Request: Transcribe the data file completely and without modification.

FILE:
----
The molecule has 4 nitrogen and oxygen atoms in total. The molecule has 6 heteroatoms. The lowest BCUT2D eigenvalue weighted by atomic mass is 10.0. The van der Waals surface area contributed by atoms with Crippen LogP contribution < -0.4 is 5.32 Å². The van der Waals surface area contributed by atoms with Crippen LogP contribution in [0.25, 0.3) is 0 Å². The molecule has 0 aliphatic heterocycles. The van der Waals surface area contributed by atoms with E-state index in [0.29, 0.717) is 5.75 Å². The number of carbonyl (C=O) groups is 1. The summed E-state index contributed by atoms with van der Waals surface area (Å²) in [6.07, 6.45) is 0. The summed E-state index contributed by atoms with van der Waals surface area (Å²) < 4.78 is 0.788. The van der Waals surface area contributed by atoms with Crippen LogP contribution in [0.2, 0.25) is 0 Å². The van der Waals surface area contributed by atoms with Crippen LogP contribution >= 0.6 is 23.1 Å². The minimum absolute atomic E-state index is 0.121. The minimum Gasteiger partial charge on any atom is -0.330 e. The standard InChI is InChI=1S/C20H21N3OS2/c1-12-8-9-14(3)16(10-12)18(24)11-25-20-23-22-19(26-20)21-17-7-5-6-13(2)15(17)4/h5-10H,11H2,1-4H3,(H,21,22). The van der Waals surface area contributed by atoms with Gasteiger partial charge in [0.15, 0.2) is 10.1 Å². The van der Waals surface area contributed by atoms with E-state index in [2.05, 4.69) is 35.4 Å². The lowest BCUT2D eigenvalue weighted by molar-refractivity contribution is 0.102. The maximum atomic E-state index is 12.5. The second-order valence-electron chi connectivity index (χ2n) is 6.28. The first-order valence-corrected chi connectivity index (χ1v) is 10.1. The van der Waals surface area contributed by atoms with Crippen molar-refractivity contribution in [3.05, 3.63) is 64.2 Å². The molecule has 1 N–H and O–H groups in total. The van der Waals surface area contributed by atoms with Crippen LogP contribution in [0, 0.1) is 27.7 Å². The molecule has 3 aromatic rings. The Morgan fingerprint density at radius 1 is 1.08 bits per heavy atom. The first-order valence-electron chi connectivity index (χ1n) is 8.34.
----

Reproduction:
The molecule has 4 nitrogen and oxygen atoms in total. The molecule has 6 heteroatoms. The lowest BCUT2D eigenvalue weighted by atomic mass is 10.0. The van der Waals surface area contributed by atoms with Crippen LogP contribution < -0.4 is 5.32 Å². The van der Waals surface area contributed by atoms with Crippen LogP contribution in [0.25, 0.3) is 0 Å². The molecule has 0 aliphatic heterocycles. The van der Waals surface area contributed by atoms with E-state index in [0.29, 0.717) is 5.75 Å². The number of carbonyl (C=O) groups is 1. The summed E-state index contributed by atoms with van der Waals surface area (Å²) in [6.07, 6.45) is 0. The summed E-state index contributed by atoms with van der Waals surface area (Å²) < 4.78 is 0.788. The van der Waals surface area contributed by atoms with Crippen LogP contribution in [0.2, 0.25) is 0 Å². The van der Waals surface area contributed by atoms with Crippen LogP contribution >= 0.6 is 23.1 Å². The minimum absolute atomic E-state index is 0.121. The minimum Gasteiger partial charge on any atom is -0.330 e. The standard InChI is InChI=1S/C20H21N3OS2/c1-12-8-9-14(3)16(10-12)18(24)11-25-20-23-22-19(26-20)21-17-7-5-6-13(2)15(17)4/h5-10H,11H2,1-4H3,(H,21,22). The van der Waals surface area contributed by atoms with Gasteiger partial charge in [0.15, 0.2) is 10.1 Å². The van der Waals surface area contributed by atoms with E-state index in [2.05, 4.69) is 35.4 Å². The lowest BCUT2D eigenvalue weighted by molar-refractivity contribution is 0.102. The maximum atomic E-state index is 12.5. The second-order valence-electron chi connectivity index (χ2n) is 6.28. The first-order valence-corrected chi connectivity index (χ1v) is 10.1. The van der Waals surface area contributed by atoms with Crippen molar-refractivity contribution in [3.05, 3.63) is 64.2 Å². The molecule has 1 N–H and O–H groups in total. The van der Waals surface area contributed by atoms with Crippen LogP contribution in [0, 0.1) is 27.7 Å². The molecule has 3 aromatic rings. The Morgan fingerprint density at radius 1 is 1.08 bits per heavy atom. The first-order valence-electron chi connectivity index (χ1n) is 8.34.